Tuesday, June 7, 2011

NJ Gov. Gone Wild drops public broadcasting

New Jersey Gov. Chris Christie has announced a deal to sell the New Jersey Network, the state's public television and radio station. Rather than work to create jobs in the state, with this move Christie will eliminate about 130 jobs at NJN. Operations of the NJN television and radio stations will transfer to public stations in New York and Philadelphia.

In comparing public television to communism, the Garden State's morbidly obese governor said:
We are looking forward to this new partnership, which we think will serve the people of New Jersey extraordinarily well. It also meets our goal of making sure government is out of the broadcasting business. In my view that should have ended with the Soviet Union. It's ending here in New Jersey a little later than the fall of the wall in Berlin, but we're getting there.
(Note: Christie didn't mind getting government INTO the ugly shopping mall business or into the air taxi business.)

Christie is dismantling public broadcasting and eliminating jobs in the state while, big surprise, benefiting his corporate and political friends. The Wall Street Journal reports:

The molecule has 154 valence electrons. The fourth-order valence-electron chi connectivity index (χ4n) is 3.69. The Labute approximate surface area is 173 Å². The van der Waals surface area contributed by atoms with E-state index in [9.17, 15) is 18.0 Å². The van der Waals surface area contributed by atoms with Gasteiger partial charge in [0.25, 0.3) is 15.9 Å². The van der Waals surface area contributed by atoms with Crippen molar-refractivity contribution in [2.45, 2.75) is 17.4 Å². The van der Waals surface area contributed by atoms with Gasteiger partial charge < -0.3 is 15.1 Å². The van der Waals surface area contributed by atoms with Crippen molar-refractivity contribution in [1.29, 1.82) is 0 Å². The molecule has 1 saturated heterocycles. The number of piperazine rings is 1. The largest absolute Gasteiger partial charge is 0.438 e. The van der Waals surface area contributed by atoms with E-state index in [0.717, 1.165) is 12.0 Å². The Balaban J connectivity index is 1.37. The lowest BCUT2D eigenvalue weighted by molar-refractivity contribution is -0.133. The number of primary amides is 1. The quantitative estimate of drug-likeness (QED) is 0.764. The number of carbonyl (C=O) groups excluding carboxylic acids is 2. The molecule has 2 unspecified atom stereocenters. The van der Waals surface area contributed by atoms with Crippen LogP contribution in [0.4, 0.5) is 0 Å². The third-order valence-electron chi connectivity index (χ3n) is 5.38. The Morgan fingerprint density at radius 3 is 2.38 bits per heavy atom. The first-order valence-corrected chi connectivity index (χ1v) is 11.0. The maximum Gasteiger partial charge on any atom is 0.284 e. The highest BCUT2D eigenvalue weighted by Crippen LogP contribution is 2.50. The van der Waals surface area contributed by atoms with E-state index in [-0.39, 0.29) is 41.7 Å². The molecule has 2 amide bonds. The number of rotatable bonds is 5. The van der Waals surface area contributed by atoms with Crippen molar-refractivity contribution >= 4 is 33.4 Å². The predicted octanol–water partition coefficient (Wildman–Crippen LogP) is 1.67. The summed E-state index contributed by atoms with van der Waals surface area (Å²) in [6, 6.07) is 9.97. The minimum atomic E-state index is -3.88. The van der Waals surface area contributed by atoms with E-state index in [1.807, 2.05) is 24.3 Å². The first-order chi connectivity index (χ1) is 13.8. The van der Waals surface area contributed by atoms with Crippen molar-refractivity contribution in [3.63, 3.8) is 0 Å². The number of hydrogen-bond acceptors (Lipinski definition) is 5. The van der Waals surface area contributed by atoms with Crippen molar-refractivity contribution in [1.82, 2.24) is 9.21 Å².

The change has rankled some lawmakers and activists, who said they feared a station would be more beholden to fund-raisers and donors. They worried that news coverage would suffer with a potentially reduced staff.
The deal also shone a spotlight on the Adubato family of Newark, which continues to play a major role in ward-level politics.
Steve Adubato Jr. will provide programming for the new station, which will be called NJTV. The evening news will be called "NJ Today." Mr. Adubato anchors several public-affairs interview shows and runs a communications-training company.
His father, Steve Adubato Sr., is a longtime Democratic power broker in Newark who is aligned with Mr. Christie, a Republican, most notably on education.
NJN Television was formed in 1968 and will be handed over to WNET-TV, a public station in New York. WNET will receive federal subsidies to run New Jersey-centric programming.

New Yorkers covering New Jersey news? Priceless.